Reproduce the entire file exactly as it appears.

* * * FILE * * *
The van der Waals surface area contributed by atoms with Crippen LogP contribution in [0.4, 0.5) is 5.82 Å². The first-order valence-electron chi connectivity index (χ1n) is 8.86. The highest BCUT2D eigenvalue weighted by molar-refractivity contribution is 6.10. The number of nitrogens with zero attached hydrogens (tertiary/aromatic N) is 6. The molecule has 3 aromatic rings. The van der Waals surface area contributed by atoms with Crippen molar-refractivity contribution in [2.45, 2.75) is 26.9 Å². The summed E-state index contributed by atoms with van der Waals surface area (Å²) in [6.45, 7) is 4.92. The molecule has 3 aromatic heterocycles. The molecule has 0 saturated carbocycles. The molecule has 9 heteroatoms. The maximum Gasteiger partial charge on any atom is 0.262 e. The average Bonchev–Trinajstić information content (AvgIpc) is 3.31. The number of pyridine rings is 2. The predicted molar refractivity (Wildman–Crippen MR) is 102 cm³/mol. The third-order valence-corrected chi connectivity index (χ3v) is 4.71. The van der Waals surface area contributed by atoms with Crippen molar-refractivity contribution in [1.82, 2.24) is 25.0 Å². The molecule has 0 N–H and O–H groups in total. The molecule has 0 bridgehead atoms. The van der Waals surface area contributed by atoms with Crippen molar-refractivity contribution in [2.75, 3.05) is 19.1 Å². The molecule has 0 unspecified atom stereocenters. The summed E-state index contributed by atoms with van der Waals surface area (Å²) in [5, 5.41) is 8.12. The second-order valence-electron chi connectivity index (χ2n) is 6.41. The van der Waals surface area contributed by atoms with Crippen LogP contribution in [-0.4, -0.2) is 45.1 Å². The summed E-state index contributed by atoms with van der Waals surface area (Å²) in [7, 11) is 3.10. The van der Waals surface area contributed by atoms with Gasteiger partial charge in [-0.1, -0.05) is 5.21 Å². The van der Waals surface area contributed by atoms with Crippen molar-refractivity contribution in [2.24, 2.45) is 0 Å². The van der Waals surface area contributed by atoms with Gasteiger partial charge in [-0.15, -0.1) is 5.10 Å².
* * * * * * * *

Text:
The van der Waals surface area contributed by atoms with Crippen LogP contribution in [0.4, 0.5) is 5.82 Å². The first-order valence-electron chi connectivity index (χ1n) is 8.86. The highest BCUT2D eigenvalue weighted by molar-refractivity contribution is 6.10. The number of nitrogens with zero attached hydrogens (tertiary/aromatic N) is 6. The molecule has 3 aromatic rings. The van der Waals surface area contributed by atoms with Crippen molar-refractivity contribution in [2.45, 2.75) is 26.9 Å². The summed E-state index contributed by atoms with van der Waals surface area (Å²) in [6.45, 7) is 4.92. The molecule has 3 aromatic heterocycles. The molecule has 0 saturated carbocycles. The molecule has 9 heteroatoms. The maximum Gasteiger partial charge on any atom is 0.262 e. The average Bonchev–Trinajstić information content (AvgIpc) is 3.31. The number of pyridine rings is 2. The predicted molar refractivity (Wildman–Crippen MR) is 102 cm³/mol. The third-order valence-corrected chi connectivity index (χ3v) is 4.71. The van der Waals surface area contributed by atoms with Crippen molar-refractivity contribution in [1.82, 2.24) is 25.0 Å². The molecule has 0 N–H and O–H groups in total. The molecule has 0 bridgehead atoms. The van der Waals surface area contributed by atoms with Crippen molar-refractivity contribution in [2.75, 3.05) is 19.1 Å². The molecule has 0 unspecified atom stereocenters. The summed E-state index contributed by atoms with van der Waals surface area (Å²) in [5, 5.41) is 8.12. The second-order valence-electron chi connectivity index (χ2n) is 6.41. The van der Waals surface area contributed by atoms with Crippen LogP contribution in [-0.4, -0.2) is 45.1 Å². The summed E-state index contributed by atoms with van der Waals surface area (Å²) in [7, 11) is 3.10. The van der Waals surface area contributed by atoms with Gasteiger partial charge in [-0.1, -0.05) is 5.21 Å². The van der Waals surface area contributed by atoms with Crippen molar-refractivity contribution in [2.24, 2.45) is 0 Å². The van der Waals surface area contributed by atoms with Gasteiger partial charge in [-0.15, -0.1) is 5.10 Å².